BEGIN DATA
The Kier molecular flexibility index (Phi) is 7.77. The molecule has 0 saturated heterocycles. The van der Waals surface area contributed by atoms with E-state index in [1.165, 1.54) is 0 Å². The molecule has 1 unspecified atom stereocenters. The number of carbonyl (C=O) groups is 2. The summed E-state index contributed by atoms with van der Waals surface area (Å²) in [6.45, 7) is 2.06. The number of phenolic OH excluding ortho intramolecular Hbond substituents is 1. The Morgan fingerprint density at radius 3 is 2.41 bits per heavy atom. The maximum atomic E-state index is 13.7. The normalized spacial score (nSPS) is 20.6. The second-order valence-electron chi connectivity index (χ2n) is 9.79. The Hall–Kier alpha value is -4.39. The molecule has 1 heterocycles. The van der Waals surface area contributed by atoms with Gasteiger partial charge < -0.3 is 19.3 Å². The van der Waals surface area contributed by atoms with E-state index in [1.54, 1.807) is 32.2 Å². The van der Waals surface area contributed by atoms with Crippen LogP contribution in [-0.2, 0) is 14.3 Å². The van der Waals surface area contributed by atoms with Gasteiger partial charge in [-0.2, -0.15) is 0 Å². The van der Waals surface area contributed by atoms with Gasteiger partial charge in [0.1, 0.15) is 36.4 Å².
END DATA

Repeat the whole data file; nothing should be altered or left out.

The Kier molecular flexibility index (Phi) is 7.77. The molecule has 0 saturated heterocycles. The van der Waals surface area contributed by atoms with E-state index in [1.165, 1.54) is 0 Å². The molecule has 1 unspecified atom stereocenters. The number of carbonyl (C=O) groups is 2. The summed E-state index contributed by atoms with van der Waals surface area (Å²) in [6.45, 7) is 2.06. The number of phenolic OH excluding ortho intramolecular Hbond substituents is 1. The Morgan fingerprint density at radius 3 is 2.41 bits per heavy atom. The maximum atomic E-state index is 13.7. The normalized spacial score (nSPS) is 20.6. The second-order valence-electron chi connectivity index (χ2n) is 9.79. The Hall–Kier alpha value is -4.39. The molecule has 1 heterocycles. The van der Waals surface area contributed by atoms with Gasteiger partial charge < -0.3 is 19.3 Å². The van der Waals surface area contributed by atoms with E-state index in [1.54, 1.807) is 32.2 Å². The van der Waals surface area contributed by atoms with Crippen LogP contribution in [-0.2, 0) is 14.3 Å². The van der Waals surface area contributed by atoms with Gasteiger partial charge in [-0.2, -0.15) is 0 Å². The van der Waals surface area contributed by atoms with Gasteiger partial charge in [0.1, 0.15) is 36.4 Å².